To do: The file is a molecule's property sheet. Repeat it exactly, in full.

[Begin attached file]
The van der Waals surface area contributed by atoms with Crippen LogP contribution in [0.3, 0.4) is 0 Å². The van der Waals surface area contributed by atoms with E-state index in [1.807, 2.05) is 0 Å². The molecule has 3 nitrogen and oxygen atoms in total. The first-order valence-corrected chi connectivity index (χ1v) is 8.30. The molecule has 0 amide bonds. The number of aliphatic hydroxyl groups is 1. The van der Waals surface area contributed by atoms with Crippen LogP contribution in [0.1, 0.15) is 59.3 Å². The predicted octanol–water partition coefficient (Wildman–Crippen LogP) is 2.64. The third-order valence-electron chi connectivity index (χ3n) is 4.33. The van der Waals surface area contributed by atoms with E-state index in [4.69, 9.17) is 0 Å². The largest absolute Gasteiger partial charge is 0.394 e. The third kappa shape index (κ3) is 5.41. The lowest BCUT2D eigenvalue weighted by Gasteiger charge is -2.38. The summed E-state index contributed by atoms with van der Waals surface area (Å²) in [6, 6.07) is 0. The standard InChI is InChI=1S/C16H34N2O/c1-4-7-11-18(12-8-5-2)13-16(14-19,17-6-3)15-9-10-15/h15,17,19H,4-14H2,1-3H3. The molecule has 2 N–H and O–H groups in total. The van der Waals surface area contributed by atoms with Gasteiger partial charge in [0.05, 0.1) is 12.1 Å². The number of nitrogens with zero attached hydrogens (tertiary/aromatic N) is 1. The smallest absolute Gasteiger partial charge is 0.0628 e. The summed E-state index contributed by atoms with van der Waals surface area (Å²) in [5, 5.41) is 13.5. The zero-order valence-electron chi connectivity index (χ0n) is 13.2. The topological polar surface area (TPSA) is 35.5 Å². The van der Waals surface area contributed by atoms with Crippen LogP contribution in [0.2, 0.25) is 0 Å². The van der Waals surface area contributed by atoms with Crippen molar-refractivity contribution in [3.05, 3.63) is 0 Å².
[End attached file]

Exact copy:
The van der Waals surface area contributed by atoms with Crippen LogP contribution in [0.3, 0.4) is 0 Å². The van der Waals surface area contributed by atoms with E-state index in [1.807, 2.05) is 0 Å². The molecule has 3 nitrogen and oxygen atoms in total. The first-order valence-corrected chi connectivity index (χ1v) is 8.30. The molecule has 0 amide bonds. The number of aliphatic hydroxyl groups is 1. The van der Waals surface area contributed by atoms with Crippen LogP contribution in [0.1, 0.15) is 59.3 Å². The predicted octanol–water partition coefficient (Wildman–Crippen LogP) is 2.64. The third-order valence-electron chi connectivity index (χ3n) is 4.33. The van der Waals surface area contributed by atoms with E-state index in [4.69, 9.17) is 0 Å². The largest absolute Gasteiger partial charge is 0.394 e. The third kappa shape index (κ3) is 5.41. The lowest BCUT2D eigenvalue weighted by Gasteiger charge is -2.38. The summed E-state index contributed by atoms with van der Waals surface area (Å²) in [6, 6.07) is 0. The standard InChI is InChI=1S/C16H34N2O/c1-4-7-11-18(12-8-5-2)13-16(14-19,17-6-3)15-9-10-15/h15,17,19H,4-14H2,1-3H3. The molecule has 2 N–H and O–H groups in total. The van der Waals surface area contributed by atoms with Gasteiger partial charge in [0.05, 0.1) is 12.1 Å². The number of nitrogens with zero attached hydrogens (tertiary/aromatic N) is 1. The smallest absolute Gasteiger partial charge is 0.0628 e. The summed E-state index contributed by atoms with van der Waals surface area (Å²) in [5, 5.41) is 13.5. The zero-order valence-electron chi connectivity index (χ0n) is 13.2. The topological polar surface area (TPSA) is 35.5 Å². The van der Waals surface area contributed by atoms with Crippen LogP contribution in [0.2, 0.25) is 0 Å². The van der Waals surface area contributed by atoms with Crippen molar-refractivity contribution in [3.05, 3.63) is 0 Å².